I know Paul has said this is off the table, but... is it really? Think about it. Paul's an idiosyncratic quasi-Republican who draws large chunks of his support from voters not inclined to back either of the major parties. His appeal extends far beyond the bounds of conventional red-versus-blue politicking into far regions of the electorate that rarely make their way into a ballot booth. Already, he's forced the GOP to reckon with some of his views by taking part in the primary. But if he were to enter the general, he'd likely also poach a number of Democratic voters and could well throw the election one way or the other. (Okay, he'd almost certainly throw it to Obama, if anyone. But still. The media is equally certain to spend many, many months trumpeting Paul's bipartisan appeal and doing the best it can to convince anyone listening that his candidacy poses a threat to both sides. Certain DC cliques are a sucker for this stuff and would respond accordingly.) Paul's well-known enough that he could make a reasonable case that he belongs on the debate stage with Romney and Obama, a la Ross Perot.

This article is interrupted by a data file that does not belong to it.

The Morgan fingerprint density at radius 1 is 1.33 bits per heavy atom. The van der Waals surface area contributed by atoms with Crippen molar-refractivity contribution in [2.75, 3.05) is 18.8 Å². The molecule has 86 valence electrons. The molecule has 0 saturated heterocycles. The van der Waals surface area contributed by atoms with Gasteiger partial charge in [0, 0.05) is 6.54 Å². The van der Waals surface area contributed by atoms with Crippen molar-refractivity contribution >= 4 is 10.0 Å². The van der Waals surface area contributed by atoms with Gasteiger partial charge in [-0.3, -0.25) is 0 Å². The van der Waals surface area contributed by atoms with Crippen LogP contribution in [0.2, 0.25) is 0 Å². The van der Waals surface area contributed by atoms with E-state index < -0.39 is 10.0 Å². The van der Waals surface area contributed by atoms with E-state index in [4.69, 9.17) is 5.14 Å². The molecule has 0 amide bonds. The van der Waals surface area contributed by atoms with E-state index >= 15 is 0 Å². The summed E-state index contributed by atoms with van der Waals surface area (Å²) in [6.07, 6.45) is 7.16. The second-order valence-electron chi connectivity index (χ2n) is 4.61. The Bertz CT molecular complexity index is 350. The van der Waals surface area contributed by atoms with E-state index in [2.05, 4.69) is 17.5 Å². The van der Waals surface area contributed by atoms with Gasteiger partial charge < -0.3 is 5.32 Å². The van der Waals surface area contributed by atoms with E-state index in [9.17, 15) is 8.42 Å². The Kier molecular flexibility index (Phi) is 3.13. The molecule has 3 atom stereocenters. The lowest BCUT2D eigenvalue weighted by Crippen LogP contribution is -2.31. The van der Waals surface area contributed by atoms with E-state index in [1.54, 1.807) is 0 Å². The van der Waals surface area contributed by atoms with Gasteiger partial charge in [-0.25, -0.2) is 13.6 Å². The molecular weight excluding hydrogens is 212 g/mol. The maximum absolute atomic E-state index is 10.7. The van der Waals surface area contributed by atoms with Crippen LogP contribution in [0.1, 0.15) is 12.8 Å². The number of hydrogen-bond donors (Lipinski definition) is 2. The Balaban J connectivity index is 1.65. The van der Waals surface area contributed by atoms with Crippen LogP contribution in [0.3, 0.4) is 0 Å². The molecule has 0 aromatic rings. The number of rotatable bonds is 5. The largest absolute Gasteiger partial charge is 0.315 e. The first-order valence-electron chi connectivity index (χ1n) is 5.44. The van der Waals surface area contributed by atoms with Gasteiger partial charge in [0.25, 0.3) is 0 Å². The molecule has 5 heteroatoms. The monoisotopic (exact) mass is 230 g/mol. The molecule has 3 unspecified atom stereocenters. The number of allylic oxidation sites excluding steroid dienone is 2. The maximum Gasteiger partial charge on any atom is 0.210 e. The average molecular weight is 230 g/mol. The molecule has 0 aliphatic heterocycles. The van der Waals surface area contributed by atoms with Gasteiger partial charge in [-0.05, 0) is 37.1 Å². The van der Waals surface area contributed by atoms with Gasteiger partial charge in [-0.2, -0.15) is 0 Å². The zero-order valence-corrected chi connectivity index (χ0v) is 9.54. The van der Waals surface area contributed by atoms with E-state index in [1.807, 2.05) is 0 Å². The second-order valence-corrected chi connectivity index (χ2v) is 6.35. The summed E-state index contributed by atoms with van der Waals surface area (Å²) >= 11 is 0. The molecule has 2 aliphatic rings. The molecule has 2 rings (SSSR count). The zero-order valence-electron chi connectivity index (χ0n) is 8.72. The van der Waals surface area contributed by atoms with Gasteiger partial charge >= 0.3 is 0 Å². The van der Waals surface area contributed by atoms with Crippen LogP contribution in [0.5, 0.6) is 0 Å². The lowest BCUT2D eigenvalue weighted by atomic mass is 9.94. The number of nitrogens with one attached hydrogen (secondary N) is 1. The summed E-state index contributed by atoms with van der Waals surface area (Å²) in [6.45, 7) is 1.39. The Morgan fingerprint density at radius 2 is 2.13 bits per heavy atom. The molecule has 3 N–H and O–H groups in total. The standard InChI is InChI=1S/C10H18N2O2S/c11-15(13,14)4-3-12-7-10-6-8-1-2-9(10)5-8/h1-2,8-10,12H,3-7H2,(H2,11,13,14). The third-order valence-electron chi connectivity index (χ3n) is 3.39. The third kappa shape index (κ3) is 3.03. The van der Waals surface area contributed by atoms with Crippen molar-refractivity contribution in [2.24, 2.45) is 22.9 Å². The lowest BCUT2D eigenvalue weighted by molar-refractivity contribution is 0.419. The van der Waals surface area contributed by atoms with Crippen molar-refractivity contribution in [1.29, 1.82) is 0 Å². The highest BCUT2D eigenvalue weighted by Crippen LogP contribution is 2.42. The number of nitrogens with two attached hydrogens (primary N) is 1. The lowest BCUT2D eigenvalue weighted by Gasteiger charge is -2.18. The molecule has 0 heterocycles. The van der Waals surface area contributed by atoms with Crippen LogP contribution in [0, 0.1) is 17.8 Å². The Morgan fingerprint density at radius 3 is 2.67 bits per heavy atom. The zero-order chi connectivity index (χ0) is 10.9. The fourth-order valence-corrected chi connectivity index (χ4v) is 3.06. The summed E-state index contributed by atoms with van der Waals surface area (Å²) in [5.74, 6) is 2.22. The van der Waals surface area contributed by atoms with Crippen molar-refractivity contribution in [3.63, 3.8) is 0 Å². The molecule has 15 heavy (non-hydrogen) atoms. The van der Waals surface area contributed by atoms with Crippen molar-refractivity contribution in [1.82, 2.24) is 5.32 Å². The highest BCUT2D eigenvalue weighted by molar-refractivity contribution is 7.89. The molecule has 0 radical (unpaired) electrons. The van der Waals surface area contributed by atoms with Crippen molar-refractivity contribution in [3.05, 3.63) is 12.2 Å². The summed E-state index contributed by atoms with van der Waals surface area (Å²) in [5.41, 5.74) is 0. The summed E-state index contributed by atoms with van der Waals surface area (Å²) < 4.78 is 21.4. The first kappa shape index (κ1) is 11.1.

While, for most candidates, third party runs are pointless expressions of vanity -- money sinks that don't do much but risk sabotaging their ideological allies -- Paul's views diverge enough from an ordinary Republican's that running his own ticket makes a certain kind of sense. I don't really think Paul has any great love for or loyalty to the GOP, anyway. So why not maximize his impact and forge through all the way to November?